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With the rise of ambush journalism, many journalists seem to believe that they have a special exemption from the privacy laws. That's simply not true. Two cases illustrate the point.
The first case is Dietmann v. Time. In the November 1, 1963 issue Time published an article titled "Crackdown on Quackery." To gather information for the article two journalists went undercover to visit Antone Dietmann. Mr. Dietmann had no medical training but purported to heal people with herbs, minerals and clay.
The journalists, a man and woman team, used a hidden camera and microphone. The woman, Jackie Metcalf, told Dietmann that she had a lump in her breast. Dietmann diagnosed the problem as butter poisoning because Metcalf had eaten rancid butter eleven years, nine months and seven days earlier. According to Dietmann, the poison settled in Metcalf's leg causing the lump in her breast. He prescribed clay pills to cure the problem.
As a result of the reporters' story Dietmann was arrested for practicing medicine without a license. Thereafter, he filed a civil suit against Time for invasion of privacy. The trial court awarded Dietmann $1,000 for injury to his "feelings and peace of mind." The Ninth Circuit Court of Appeals affirmed the award holding that the First Amendment is not a license to trespass, to steal, or to intrude by electronic means into another's home or office. This is true even when the subject of the intrusion is reasonably suspected of committing a crime.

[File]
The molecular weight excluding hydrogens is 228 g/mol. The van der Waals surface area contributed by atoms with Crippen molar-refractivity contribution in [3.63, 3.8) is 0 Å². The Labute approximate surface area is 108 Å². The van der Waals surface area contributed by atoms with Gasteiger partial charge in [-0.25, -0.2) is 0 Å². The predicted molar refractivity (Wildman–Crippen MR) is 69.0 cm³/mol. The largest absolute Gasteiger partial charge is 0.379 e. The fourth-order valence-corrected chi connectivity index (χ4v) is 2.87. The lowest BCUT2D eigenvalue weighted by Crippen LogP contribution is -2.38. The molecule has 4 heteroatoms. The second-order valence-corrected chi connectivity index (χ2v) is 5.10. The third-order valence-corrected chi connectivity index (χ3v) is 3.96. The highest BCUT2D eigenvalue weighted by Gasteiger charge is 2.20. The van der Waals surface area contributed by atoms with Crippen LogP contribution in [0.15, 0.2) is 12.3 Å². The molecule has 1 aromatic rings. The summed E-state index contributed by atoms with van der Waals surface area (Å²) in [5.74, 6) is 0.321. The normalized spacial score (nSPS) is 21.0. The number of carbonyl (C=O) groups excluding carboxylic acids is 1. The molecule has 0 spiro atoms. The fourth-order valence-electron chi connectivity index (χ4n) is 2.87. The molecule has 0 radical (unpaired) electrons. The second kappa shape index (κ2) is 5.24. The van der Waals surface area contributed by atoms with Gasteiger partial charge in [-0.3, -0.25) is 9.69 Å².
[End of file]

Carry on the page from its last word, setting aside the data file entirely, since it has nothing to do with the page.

The second case dealing with journalists and the right of privacy is Sanders v. ABC decided by the California Supreme Court in 1999. In Sanders, Stacy Lescht, an ABC reporter, obtained a job with the Psychic Marketing Group as a telepsychic. The Psychic Marketing Group restricted access to its offices by the general public.
After she was hired, the reporter wore a "hat cam" - a video camera in her hat - to secretly record her co-workers. Mark Sanders was one of the co-workers recorded. He talked about his personal aspirations and beliefs then gave Lescht a psychic reading. ABC included part of the Sanders conversation when it ran the story about the telepsychic industry.
ABC argued that Sanders did not have a reasonable expectation of privacy in an office consisting of rows of over 100 cubicles. The California Supreme Court rejected ABC's argument holding that intrusion is not an all-or-nothing concept. Employees may enjoy a limited, but legitimate expectation that undercover television reporters will not secretly videotape their conversations.
Jon Pfeiffer is an experienced entertainment and copyright trial attorney practicing in Santa Monica. Jon is also an adjunct professor at Pepperdine University in Malibu, California where he teaches Media Law. The class covers First Amendment issues as well as copyright, defamation and privacy.
Contact Jon and his team today.